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West Bloomfield — A financial "crisis" has been averted here, according to one of the township's trustees, but the measure also took the form of further political wrangling between officials.

Earlier this week, Township Supervisor Michele Economou Ureste issued a press release describing the retirement of the township assessor, Lisa Hobart, as a potential crisis which could conceivably cost the township hundreds of thousand of dollars because the tax roll might be taken over by the state Treasury Department.

Ureste said Hobart had been harassed by several board members to the point she could no longer work for the township.

Trustee Howard Rosenberg advised others at township hall Wednesday steps were being taken to correct any concerns.

In a statement distributed to the township personnel committee, Rosenberg said, in part: " ... we are without a level four master assessor and therefore we are currently unable to certify our tax rolls. I have contacted a private assessing company owned by a level four master assessor employing level four master assessors for the purpose of the board contracting with them to certify the tax rolls for the summer taxes 2015."

Ureste called Rosenberg's comments and actions "a bunch of smoke and mirrors."

"I don't think Trustee Rosenberg is aware of the complexities involved nor state law and what might happen next ... I suspect the state will be taking over the tax roll because we don't have an assessor to do the job," she said.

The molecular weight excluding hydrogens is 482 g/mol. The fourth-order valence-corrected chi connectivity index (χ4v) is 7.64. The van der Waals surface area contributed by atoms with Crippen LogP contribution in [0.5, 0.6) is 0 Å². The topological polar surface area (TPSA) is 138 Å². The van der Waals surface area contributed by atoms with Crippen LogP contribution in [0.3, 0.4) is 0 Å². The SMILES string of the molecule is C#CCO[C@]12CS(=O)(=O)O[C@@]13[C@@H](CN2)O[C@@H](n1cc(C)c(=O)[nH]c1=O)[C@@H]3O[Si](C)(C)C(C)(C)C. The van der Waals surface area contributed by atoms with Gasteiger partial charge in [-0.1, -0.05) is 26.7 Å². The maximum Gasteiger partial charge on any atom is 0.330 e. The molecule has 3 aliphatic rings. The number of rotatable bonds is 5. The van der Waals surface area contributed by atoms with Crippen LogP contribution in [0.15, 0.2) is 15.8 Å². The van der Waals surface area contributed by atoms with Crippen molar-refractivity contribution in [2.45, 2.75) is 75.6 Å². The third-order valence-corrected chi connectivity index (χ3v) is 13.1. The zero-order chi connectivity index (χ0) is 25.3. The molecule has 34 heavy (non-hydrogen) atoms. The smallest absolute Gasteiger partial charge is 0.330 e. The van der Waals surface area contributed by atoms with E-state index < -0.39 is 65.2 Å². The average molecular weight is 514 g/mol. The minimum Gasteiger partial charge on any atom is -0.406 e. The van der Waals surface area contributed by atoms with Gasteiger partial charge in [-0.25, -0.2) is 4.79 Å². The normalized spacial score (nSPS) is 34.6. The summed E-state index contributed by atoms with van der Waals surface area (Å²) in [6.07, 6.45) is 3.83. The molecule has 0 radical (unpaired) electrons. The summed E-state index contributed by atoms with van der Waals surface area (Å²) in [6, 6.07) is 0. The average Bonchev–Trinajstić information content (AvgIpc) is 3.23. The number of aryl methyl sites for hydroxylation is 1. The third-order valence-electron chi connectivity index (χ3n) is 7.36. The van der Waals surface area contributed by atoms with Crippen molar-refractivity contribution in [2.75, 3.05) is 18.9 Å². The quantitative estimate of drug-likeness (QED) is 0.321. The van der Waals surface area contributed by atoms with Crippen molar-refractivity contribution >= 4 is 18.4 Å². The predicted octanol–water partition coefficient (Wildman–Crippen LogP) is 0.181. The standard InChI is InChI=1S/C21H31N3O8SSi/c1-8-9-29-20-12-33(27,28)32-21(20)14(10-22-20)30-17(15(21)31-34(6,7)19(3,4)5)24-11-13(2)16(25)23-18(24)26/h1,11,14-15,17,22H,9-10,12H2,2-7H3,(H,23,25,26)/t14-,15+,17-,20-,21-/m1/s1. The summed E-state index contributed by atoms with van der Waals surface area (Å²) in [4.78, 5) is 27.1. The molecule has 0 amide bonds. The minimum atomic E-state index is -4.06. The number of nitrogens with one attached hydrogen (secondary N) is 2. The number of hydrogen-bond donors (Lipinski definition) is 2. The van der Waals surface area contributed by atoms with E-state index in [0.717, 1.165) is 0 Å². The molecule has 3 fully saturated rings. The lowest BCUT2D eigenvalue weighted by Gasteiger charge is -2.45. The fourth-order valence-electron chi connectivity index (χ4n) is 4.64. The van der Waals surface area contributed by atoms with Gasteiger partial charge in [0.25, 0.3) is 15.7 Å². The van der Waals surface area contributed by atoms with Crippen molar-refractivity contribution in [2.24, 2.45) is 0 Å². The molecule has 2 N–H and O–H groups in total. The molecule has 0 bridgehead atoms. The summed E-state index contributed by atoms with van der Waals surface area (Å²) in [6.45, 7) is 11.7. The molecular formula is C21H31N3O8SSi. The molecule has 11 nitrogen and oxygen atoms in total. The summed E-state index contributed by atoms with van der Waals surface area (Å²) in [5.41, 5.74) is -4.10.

"Losing Lisa Hobart was like getting rid of Tom Brady by a football team, you don't do it."

Rosenberg stressed the measure was done to protect the township from having to outsource assessing functions.

"I am making the statement because of the lies made by Supervisor Ureste and Trustee (Steven) Kaplan against myself, Trustee (Diane) Swimmer, Trustee (Lawrence) Brown and Clerk (Catherine) Shaughnessy," Rosenberg wrote. "I have acted to protect the township as a result of the Supervisor's failure to do so. Supervisor Ureste and Trustee Kaplan are more interested in smearing our reputations rather than protecting the Township."

Ureste said she also resented remarks made by Shaughnessy that Ureste may have violated pension law with a proposed contractual arrangement with Hobart after her retirement where she would return to work through 2016.

"Those are very serious charges to make," Ureste said. "Political fight here? I'm standing up to an unethical board majority. That's what this is all about."

The township is known for an especially contentious relationships between rival factions on the board which often spills over to personal attacks between elected officials and recall petition efforts.

mmartindale@detroitnews.com

(248) 338-0319

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